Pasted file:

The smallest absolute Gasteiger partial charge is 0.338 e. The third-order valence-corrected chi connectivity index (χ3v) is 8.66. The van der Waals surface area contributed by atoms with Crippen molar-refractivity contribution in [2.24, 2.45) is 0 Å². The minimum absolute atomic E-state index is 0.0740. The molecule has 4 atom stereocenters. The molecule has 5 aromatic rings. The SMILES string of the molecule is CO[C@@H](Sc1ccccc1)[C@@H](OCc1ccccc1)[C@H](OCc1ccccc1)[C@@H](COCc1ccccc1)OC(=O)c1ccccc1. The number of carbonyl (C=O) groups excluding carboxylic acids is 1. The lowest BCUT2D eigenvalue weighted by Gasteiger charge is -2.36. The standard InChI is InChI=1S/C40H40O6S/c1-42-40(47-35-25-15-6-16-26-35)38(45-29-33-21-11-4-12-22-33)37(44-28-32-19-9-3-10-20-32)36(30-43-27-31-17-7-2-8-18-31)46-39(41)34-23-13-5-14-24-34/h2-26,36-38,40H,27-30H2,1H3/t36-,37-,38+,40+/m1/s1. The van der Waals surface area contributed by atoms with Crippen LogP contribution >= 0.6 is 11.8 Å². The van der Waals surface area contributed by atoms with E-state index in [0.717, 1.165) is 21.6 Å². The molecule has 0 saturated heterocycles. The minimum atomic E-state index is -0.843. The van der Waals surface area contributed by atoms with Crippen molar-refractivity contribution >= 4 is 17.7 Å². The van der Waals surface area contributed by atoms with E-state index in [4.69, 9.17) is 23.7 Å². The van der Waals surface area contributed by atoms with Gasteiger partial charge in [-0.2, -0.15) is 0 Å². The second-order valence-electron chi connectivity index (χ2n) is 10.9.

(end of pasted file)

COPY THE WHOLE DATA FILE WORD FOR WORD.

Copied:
The smallest absolute Gasteiger partial charge is 0.338 e. The third-order valence-corrected chi connectivity index (χ3v) is 8.66. The van der Waals surface area contributed by atoms with Crippen molar-refractivity contribution in [2.24, 2.45) is 0 Å². The minimum absolute atomic E-state index is 0.0740. The molecule has 4 atom stereocenters. The molecule has 5 aromatic rings. The SMILES string of the molecule is CO[C@@H](Sc1ccccc1)[C@@H](OCc1ccccc1)[C@H](OCc1ccccc1)[C@@H](COCc1ccccc1)OC(=O)c1ccccc1. The number of carbonyl (C=O) groups excluding carboxylic acids is 1. The lowest BCUT2D eigenvalue weighted by Gasteiger charge is -2.36. The standard InChI is InChI=1S/C40H40O6S/c1-42-40(47-35-25-15-6-16-26-35)38(45-29-33-21-11-4-12-22-33)37(44-28-32-19-9-3-10-20-32)36(30-43-27-31-17-7-2-8-18-31)46-39(41)34-23-13-5-14-24-34/h2-26,36-38,40H,27-30H2,1H3/t36-,37-,38+,40+/m1/s1. The van der Waals surface area contributed by atoms with Crippen LogP contribution >= 0.6 is 11.8 Å². The van der Waals surface area contributed by atoms with E-state index in [0.717, 1.165) is 21.6 Å². The molecule has 0 saturated heterocycles. The minimum atomic E-state index is -0.843. The van der Waals surface area contributed by atoms with Crippen molar-refractivity contribution >= 4 is 17.7 Å². The van der Waals surface area contributed by atoms with E-state index in [4.69, 9.17) is 23.7 Å². The van der Waals surface area contributed by atoms with Gasteiger partial charge in [-0.2, -0.15) is 0 Å². The second-order valence-electron chi connectivity index (χ2n) is 10.9.